All in all, this is the most fun I’ve had with Senran Kagura. Pinball is such a joy to me, slapping those paddles and watching the ball dance across the table as it bounces and smacks itself against bumpers and all of the interactive bits. Peach Ball nails that joy in a way I didn’t expect while at the same time staying true to what makes this franchise so (in)famous. A character-driven story mode lets you play pinball to save the girls, experiencing the adventure from their own different perspectives. There’s also a great Free Mode that lets you play the game without a story. Just pick the gal you want on the table and you’re good to go. It is a real, deep shame that there are only two tables available. By the time you’ve completed the story mode, you will have gotten really good (and bored) with the same two table designs over and over. The game’s menu has links for DLC and the Nintendo eShop, so I begrudgingly expect to see new content to be made available for purchase at a later date. At least, that’s what I hope. This game is too good and fun for it to languish because it doesn’t get updated with new table designs.
No Senran Kagura title is complete without a dress-up mode and Peach Ball uses the exact same options and features the last few games had. And it’s getting a bit old. Through continuous play, you’ll earn money to purchase accessories and clothing options intended to customize the appearance of the girls as they appear in game. There are also opportunities to score random items during play by activating a special, one of a kind mini-game that offer rare items, like pictures and table art. The more you play, the more silly items, such as dog ears, hats shaped like temples and ice cream carts, and pretty bows, are added to your dress-up inventory. A diorama mode turns the girls into action figures that can be positioned into different poses by themselves or with other characters against different backdrops. And then there’s the Intimacy mode which lets you get a little handsy as you guide disembodied robot hands to touch and caress the ninjas in a way that doesn’t sound creepy no matter how many times I try to write this sentence. The entire dress-up portion of the game isn’t new if you’ve followed previous Senran Kagura games and while each new game in the franchise is probably someone’s first, the content has gotten stale and in need of something fresh and new.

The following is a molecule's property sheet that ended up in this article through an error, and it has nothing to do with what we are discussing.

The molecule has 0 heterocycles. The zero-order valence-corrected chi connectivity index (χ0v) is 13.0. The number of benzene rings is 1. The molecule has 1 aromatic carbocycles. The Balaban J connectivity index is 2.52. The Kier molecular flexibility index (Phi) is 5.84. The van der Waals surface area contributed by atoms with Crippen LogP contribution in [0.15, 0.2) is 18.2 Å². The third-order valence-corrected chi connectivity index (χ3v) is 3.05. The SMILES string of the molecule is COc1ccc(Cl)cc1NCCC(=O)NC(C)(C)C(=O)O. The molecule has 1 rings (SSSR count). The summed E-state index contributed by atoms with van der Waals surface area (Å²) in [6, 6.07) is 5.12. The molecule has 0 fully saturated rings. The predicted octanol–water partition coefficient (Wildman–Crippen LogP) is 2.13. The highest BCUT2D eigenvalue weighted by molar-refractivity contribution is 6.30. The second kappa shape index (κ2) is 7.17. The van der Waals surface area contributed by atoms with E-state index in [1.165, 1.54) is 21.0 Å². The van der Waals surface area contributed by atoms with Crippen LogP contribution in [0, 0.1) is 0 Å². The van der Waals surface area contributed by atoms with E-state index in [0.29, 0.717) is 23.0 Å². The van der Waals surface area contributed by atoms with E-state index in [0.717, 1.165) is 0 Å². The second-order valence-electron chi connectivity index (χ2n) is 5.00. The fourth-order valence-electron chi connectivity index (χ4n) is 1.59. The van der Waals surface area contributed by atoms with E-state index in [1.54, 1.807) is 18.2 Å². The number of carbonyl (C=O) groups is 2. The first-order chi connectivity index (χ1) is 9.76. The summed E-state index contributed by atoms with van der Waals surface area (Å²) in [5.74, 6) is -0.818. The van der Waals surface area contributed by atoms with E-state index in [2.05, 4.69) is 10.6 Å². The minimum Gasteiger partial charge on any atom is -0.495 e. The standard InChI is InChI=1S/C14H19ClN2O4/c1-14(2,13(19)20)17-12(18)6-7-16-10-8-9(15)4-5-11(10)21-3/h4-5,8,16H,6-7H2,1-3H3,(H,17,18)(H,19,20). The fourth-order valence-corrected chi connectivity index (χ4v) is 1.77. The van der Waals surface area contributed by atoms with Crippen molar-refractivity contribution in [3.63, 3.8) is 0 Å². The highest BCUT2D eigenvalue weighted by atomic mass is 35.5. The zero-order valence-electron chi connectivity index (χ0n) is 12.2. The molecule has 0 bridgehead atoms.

Senran Kagura Peach Ball is one of those “You got chocolate in my peanut butter/You got peanut butter in my chocolate” moments you don’t see often in video games. It combines the unapologetic lewd and silly nature of the franchise with the thrill and unpredictable excitement that I love about pinball.
Librarian by day, Darkstation review editor by night. I've been playing video games since the days of the Commodore 64 and I have no interest in stopping now that I've made it this far.